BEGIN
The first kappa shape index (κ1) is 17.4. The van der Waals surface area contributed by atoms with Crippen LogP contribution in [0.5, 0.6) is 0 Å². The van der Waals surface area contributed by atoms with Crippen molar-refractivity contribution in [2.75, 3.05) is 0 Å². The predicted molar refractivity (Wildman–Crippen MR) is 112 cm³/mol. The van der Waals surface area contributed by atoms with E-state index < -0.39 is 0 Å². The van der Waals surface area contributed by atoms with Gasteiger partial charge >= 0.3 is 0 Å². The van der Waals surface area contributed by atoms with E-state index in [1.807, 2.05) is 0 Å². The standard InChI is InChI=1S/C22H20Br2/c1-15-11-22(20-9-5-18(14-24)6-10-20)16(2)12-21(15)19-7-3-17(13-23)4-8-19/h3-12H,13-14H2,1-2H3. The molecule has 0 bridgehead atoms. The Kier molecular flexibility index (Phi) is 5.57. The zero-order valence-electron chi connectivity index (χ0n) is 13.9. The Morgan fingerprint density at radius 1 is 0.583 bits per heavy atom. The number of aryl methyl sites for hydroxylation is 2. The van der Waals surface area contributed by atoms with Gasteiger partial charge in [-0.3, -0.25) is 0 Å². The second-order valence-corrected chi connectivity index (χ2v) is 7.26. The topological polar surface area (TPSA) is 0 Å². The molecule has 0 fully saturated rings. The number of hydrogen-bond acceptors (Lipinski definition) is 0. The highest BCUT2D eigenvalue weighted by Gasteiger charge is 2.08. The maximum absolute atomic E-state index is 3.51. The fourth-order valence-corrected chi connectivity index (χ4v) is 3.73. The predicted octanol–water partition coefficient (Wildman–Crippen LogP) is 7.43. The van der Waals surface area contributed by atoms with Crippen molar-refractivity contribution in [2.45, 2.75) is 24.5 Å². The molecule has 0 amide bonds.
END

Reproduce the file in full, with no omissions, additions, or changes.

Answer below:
The first kappa shape index (κ1) is 17.4. The van der Waals surface area contributed by atoms with Crippen LogP contribution in [0.5, 0.6) is 0 Å². The van der Waals surface area contributed by atoms with Crippen molar-refractivity contribution in [2.75, 3.05) is 0 Å². The predicted molar refractivity (Wildman–Crippen MR) is 112 cm³/mol. The van der Waals surface area contributed by atoms with E-state index < -0.39 is 0 Å². The van der Waals surface area contributed by atoms with Gasteiger partial charge >= 0.3 is 0 Å². The van der Waals surface area contributed by atoms with E-state index in [1.807, 2.05) is 0 Å². The standard InChI is InChI=1S/C22H20Br2/c1-15-11-22(20-9-5-18(14-24)6-10-20)16(2)12-21(15)19-7-3-17(13-23)4-8-19/h3-12H,13-14H2,1-2H3. The molecule has 0 bridgehead atoms. The Kier molecular flexibility index (Phi) is 5.57. The zero-order valence-electron chi connectivity index (χ0n) is 13.9. The Morgan fingerprint density at radius 1 is 0.583 bits per heavy atom. The number of aryl methyl sites for hydroxylation is 2. The van der Waals surface area contributed by atoms with Gasteiger partial charge in [-0.3, -0.25) is 0 Å². The second-order valence-corrected chi connectivity index (χ2v) is 7.26. The topological polar surface area (TPSA) is 0 Å². The molecule has 0 fully saturated rings. The number of hydrogen-bond acceptors (Lipinski definition) is 0. The highest BCUT2D eigenvalue weighted by Gasteiger charge is 2.08. The maximum absolute atomic E-state index is 3.51. The fourth-order valence-corrected chi connectivity index (χ4v) is 3.73. The predicted octanol–water partition coefficient (Wildman–Crippen LogP) is 7.43. The van der Waals surface area contributed by atoms with Crippen molar-refractivity contribution in [2.45, 2.75) is 24.5 Å². The molecule has 0 amide bonds.